"Compared with the $200 million we need, it's not that much."
It is, however, more than half of what's spent to operate Belle Isle
Former Detroit Mayor Dennis Archer championed a $3 per car fee in the
late 1990s but was repeatedly blocked by the City Council. A move toward
a public vote on a fee -- which one poll showed was supported by a
majority of Detroiters -- fell apart when Archer chose not to seek
re-election in 2001.
"Privatization is an ugly word in this city," said Tom Wilson Jr., a
board member with Friends of Belle Isle. He said transferring the
island's ownership would be political suicide for elected officials, but
it still ought to be explored. "By any means necessary, as Malcolm X
said. If Huron-Clinton could take it over and run it more efficiently
than the city has, maybe we should let them do so."
A Metroparks spokeswoman said Monday that no such proposal has been
presented to the authority.
"We're not turning over one of our major facilities to Huron Valley,"
Deputy Mayor Anthony Adams said. "If anything, Huron Valley needs to
invest more money in our facilities."
Privatization of any of the city-funded Belle Isle assets like the
Dossin Great Lakes Museum or the stately old casino building that hosts
receptions, parties, family reunions and professional conferences also
is not an option, Beckham said.
Golf operations on the island -- a nine-hole course, driving range and
practice area -- are being privatized to save money. But beyond that,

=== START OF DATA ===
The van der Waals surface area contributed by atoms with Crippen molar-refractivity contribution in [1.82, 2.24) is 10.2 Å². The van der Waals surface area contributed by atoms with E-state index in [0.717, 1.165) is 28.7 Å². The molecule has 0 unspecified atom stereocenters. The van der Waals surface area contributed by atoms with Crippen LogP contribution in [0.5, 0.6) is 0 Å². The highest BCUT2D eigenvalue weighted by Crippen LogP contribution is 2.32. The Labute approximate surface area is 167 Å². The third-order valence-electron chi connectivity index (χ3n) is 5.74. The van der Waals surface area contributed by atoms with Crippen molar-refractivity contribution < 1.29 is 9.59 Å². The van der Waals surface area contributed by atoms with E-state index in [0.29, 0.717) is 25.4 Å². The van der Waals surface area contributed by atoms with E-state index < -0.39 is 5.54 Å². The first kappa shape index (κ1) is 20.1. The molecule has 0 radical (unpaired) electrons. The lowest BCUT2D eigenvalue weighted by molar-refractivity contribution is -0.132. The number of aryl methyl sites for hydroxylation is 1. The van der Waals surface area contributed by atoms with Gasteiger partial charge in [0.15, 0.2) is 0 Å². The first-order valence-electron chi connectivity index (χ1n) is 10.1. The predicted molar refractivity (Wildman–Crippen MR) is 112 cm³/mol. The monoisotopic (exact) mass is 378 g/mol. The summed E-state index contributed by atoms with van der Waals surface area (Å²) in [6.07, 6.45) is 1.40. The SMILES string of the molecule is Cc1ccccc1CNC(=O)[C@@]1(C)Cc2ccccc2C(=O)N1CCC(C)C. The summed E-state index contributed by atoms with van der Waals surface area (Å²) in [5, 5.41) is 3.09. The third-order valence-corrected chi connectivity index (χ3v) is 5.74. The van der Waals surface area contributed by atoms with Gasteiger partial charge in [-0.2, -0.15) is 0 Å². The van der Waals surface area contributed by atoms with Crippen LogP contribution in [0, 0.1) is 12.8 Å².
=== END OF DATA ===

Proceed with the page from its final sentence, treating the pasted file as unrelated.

"it's not something that's even being talked about," Beckham said
Monday. He also said there has been no discussion of selling part of the
land for private use -- for instance, high-end condominiums that could
help provide a tax base and reduce maintenance expenses for the
remainder of the island.
At Monday's council meeting, supporters of the aquarium, many of them
suburban residents, pleaded for its life.
All council members urged a cooling-off period that would allow the
aquarium activists and zoo and administration officials to sit down and
look for alternative funding for the aquarium.
Council members Sharon McPhail and JoAnn Watson say they will introduce
resolutions Wednesday to stop the zoo from transferring the fish from
the aquarium to other zoos and aquariums.
So far, the aquarium has transferred about 70 fish to the Toledo Zoo.
"It's a bad decision," McPhail said. "It's a very little amount of
The city allocates about $14 million from its general fund for the zoo,
about $490,000 of which goes to the aquarium. That is offset by $156,000
in revenue, so the net tax cost to the city is $334,000.
Kagan said the total operating budget, though, for the aquarium is
And while city leaders downplayed the effect of the aquarium closure on
the island's vitality, the debate reinvigorated discussion over the
Belle Isle's future.
The debate is personal for generations of people who have enjoyed the
water's edge paradise known to Native Americans as Wah-nah-be-zee, or
"white swan." It was purchased by the city from a Detroit family for
$180,000 in 1879, amid protests from some citizens that the price was
Hand-wringing about the island's fate -- and debate about how best to
restore its luster -- go back at least a couple generations.
In the early 1970s Detroiters voted to let the Huron-Clinton Metropark
Authority run Belle Isle's facilities and maintain its grounds. The plan
was torpedoed in 1972 when voters in the Metropark counties turned down
a tax increase that would have allowed the acquisition and others.
Contact HUGH McDIARMID JR. at 248-351-3295 or
Staff writer Salina Ali contributed to this report.